Like many healthy women, Janna Foels, 46, delayed having her first mammogram.
“I was one of those people who kept thinking ‘I’m healthy; I don’t really need to get a mammogram,’” says Janna Foels of Urbandale. Last year at the urging of her Family Medicine physician, Robert Lee, M.D., “I thought it was truly time I go get this taken care of.”
Her mammogram showed some abnormalities. A subsequent ultrasound was inconclusive, so an MRI was recommended. However, Foels’ insurance company wouldn’t cover the MRI. “Given the other tests, (the insurance company) felt it would also be inconclusive,” says Foels.
“I thought I’d wait and see what showed up at my next annual exam,” she says.
Insurance Change Leads Foels to Change OB/GYNs
Almost a year later, when Foels’ health insurance changed, she decided to find a Gynecologist who, like Dr. Lee, was with The Iowa Clinic. “I liked the idea of having all of my (medical) information in one place. I thought that would make life easier in the future,” Foels says.
She scheduled her next OB/GYN exam with Amy McEntaffer, M.D. for the end of July. But six weeks prior to that appointment, she noticed an indentation in her left breast. She called Dr. McEntaffer’s office, explained what she saw, and asked if it was okay to wait for her appointment.
“They asked me to come in that day,” she says.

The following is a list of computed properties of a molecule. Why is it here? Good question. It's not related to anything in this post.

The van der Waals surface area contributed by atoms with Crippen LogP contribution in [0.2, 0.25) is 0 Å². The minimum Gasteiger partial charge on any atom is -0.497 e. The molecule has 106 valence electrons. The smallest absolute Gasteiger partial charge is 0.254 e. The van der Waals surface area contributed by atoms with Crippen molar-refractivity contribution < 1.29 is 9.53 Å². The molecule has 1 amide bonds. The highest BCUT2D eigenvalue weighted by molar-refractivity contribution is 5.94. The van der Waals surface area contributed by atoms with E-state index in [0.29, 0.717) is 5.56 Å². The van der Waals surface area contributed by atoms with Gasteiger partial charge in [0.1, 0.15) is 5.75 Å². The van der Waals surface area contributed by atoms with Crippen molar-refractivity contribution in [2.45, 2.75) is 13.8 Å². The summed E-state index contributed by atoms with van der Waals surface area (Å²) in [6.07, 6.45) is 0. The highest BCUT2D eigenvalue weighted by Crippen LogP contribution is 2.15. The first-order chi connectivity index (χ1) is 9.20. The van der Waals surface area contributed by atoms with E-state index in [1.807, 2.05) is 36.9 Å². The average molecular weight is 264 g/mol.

After being examined by the nurse practitioner, Foels went directly to have a mammogram. Because the mammogram revealed a suspicious spot, she also had an ultrasound.
“The Radiologist felt there were a couple of places of concern on the left side, and also on the right,” she says.
After having biopsies two days later, the doctor called. “He said the good news was that my right breast showed no cancer, but I did have cancer on the left side,” Foels says. She was referred to General Surgeon Jeffrey Dietzenbach, M.D. – and saw him the next day.
“It was actually really cool – the first phone call I made to the doctor was on June 15 and I was consulting with a surgeon on the 19th,” she says.
Take Time to Care for Yourself
Foels says working full-time and the many responsibilities that come with raising two teenage children made it easy to ignore her own health.
“As long as I was feeling well, I felt I wasn’t as important. Looking back, it would have been better to take time to have the appointments needed for myself,” she says.
If you notice any changes, or it’s time for your annual mammogram, contact your primary care provider.